lenses. They are connected via a male to male filter thread adapter. Called Lens-to-lens-stacking rings, they are available in various sizes from MIKE KIRK ENTERPRISES, 107 Lange Lane, Angola IN 46703 (write for a catalog).
With this technique, magnification equals the
focal length of the long lens (next to the camera body) divided by the focal length of the shorter reversed lens. A 100mm lens with a reversed 50mm lens gives 2X magnification. A 200mm lens with a reverse
mounted 50mm lens will give 4X magnification.
The shorter reversed lens should be set at its widest aperture. Exposure is controlled by shutter speed and the aperture of the normally mounted lens. Some lenses
(like Canon FD) when reverse mounted will stop down since the rear elements and connections are not connected to a camera. Special adapters are made to go on the back of these lenses to keep the aperture wide open
(or set to the aperture of your choice). You can make your own by cutting off the flat portion of a rear lens cap, making a kind of rear lens hood. This is recommended, even if you don't need aperture
control, to protect the rear lens element.
Some combinations of lenses suffer from vignetting. Experiment with your lenses before ordering stacking rings.
Stacking lenses is one of the best ways to get high
magnification (1X or greater) close-up work in the field.
REVERSE MOUNTED LENSES
mounted lenses can give high magnification. A 50mm lens reverse mounted on the camera body will give about a 1X magnification. Reverse mounting takes a special adapter designed to fit the lens mount on your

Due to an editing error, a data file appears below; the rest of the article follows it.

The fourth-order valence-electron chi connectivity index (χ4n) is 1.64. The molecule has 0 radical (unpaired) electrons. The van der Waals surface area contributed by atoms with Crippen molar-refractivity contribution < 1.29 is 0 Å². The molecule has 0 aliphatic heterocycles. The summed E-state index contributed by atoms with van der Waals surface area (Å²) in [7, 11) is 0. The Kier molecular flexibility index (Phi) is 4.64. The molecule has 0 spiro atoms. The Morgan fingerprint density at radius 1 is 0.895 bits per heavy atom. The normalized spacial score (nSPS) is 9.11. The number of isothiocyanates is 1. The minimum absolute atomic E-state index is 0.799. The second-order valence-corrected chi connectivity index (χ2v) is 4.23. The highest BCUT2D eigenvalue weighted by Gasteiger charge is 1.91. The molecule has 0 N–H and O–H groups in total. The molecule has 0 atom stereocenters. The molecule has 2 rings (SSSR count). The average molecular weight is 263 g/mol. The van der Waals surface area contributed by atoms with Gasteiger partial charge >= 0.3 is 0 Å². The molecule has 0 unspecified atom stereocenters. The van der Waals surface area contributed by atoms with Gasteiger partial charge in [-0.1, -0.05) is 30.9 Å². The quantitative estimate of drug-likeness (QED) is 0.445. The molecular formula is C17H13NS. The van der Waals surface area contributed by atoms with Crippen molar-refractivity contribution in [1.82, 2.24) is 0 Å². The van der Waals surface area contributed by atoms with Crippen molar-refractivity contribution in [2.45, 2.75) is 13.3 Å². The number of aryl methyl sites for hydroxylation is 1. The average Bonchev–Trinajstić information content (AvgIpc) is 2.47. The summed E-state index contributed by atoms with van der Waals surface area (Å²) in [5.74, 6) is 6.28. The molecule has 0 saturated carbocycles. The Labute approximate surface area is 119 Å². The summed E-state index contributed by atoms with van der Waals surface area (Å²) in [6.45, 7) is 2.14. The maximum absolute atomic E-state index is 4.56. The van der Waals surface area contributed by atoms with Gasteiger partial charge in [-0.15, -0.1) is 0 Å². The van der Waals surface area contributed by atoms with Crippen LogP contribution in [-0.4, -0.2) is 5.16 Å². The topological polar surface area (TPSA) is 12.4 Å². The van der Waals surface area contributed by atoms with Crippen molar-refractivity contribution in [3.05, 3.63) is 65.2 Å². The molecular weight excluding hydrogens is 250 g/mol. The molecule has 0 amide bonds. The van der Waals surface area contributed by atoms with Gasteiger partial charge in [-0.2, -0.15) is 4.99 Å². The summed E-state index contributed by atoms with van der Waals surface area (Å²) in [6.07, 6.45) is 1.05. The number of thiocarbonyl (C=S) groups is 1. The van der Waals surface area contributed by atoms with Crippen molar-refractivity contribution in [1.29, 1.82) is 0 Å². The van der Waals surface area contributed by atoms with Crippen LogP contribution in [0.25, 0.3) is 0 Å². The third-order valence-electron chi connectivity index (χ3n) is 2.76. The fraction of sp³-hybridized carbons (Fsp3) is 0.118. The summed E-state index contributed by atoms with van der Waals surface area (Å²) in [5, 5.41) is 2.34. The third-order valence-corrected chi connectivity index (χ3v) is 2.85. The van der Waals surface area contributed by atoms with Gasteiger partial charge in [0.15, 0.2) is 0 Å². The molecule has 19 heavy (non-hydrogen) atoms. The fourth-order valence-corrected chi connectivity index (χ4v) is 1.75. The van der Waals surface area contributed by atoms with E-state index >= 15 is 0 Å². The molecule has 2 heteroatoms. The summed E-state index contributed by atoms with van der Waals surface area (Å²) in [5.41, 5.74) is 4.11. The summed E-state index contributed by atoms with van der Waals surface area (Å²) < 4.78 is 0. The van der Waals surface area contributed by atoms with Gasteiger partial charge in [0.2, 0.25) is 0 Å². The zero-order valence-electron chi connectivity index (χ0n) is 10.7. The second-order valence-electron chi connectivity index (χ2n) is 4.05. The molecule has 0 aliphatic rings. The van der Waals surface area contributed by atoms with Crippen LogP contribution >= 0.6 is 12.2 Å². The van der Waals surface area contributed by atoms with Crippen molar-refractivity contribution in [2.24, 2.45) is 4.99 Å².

camera body and the filter threads on the front of your lens. You will need an adapter for the rear mount side of your lens as described above. You must have a lens that you can set the aperture manually on the
lens, autofocus lenses which have their aperture set by the camera body won't work.
This technique works well in terms of image quality (with the right equipment) but is somewhat of a pain to mess with in the field
and usually involves stopped won metering. Reverse mounted lenses are used most often by macro specialists in high magnification work with a macro lens reverse mounted on a bellows.
The "bible" of close-up work in the field is John Shaw's CLOSE-UPS IN NATURE, Amphoto, 1987. If close-up work is important to you, this book should be required
Other books on close-up are available, one of the better ones is Joseph Meehan's THE ART OF CLOSE-UP PHOTOGRAPHY.
February 7, 2001